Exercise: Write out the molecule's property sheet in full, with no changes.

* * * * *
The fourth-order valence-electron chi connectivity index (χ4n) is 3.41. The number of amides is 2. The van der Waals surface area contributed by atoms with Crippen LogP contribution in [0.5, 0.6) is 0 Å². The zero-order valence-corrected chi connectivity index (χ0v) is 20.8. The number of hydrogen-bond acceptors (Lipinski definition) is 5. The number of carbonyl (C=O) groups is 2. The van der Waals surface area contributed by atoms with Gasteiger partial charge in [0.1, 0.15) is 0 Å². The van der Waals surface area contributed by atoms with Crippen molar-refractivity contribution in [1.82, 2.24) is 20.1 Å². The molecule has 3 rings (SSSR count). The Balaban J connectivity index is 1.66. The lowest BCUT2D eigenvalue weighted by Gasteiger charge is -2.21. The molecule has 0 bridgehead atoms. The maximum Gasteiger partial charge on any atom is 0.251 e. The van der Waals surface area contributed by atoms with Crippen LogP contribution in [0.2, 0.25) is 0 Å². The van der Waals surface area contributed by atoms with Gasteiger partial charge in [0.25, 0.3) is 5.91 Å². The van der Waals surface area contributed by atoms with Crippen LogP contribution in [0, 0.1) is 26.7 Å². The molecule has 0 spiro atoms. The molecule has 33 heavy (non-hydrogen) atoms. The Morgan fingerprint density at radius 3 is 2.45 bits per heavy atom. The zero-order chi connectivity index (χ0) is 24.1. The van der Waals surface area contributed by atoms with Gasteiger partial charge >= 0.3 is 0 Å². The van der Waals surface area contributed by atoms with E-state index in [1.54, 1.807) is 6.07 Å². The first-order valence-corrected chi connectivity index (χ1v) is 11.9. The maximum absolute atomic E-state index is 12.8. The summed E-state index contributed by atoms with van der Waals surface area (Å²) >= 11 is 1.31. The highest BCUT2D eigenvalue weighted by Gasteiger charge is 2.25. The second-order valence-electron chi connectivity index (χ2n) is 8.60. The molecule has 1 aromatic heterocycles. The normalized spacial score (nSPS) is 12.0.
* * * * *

The fourth-order valence-electron chi connectivity index (χ4n) is 3.41. The number of amides is 2. The van der Waals surface area contributed by atoms with Crippen LogP contribution in [0.5, 0.6) is 0 Å². The zero-order valence-corrected chi connectivity index (χ0v) is 20.8. The number of hydrogen-bond acceptors (Lipinski definition) is 5. The number of carbonyl (C=O) groups is 2. The van der Waals surface area contributed by atoms with Gasteiger partial charge in [0.1, 0.15) is 0 Å². The van der Waals surface area contributed by atoms with Crippen molar-refractivity contribution in [1.82, 2.24) is 20.1 Å². The molecule has 3 rings (SSSR count). The Balaban J connectivity index is 1.66. The lowest BCUT2D eigenvalue weighted by Gasteiger charge is -2.21. The molecule has 0 bridgehead atoms. The maximum Gasteiger partial charge on any atom is 0.251 e. The van der Waals surface area contributed by atoms with Crippen LogP contribution in [0.2, 0.25) is 0 Å². The van der Waals surface area contributed by atoms with Gasteiger partial charge in [0.25, 0.3) is 5.91 Å². The van der Waals surface area contributed by atoms with Crippen LogP contribution in [0, 0.1) is 26.7 Å². The molecule has 0 spiro atoms. The molecule has 33 heavy (non-hydrogen) atoms. The Morgan fingerprint density at radius 3 is 2.45 bits per heavy atom. The zero-order chi connectivity index (χ0) is 24.1. The van der Waals surface area contributed by atoms with Gasteiger partial charge >= 0.3 is 0 Å². The van der Waals surface area contributed by atoms with E-state index in [1.54, 1.807) is 6.07 Å². The first-order valence-corrected chi connectivity index (χ1v) is 11.9. The maximum absolute atomic E-state index is 12.8. The summed E-state index contributed by atoms with van der Waals surface area (Å²) >= 11 is 1.31. The highest BCUT2D eigenvalue weighted by Gasteiger charge is 2.25. The second-order valence-electron chi connectivity index (χ2n) is 8.60. The molecule has 1 aromatic heterocycles. The normalized spacial score (nSPS) is 12.0.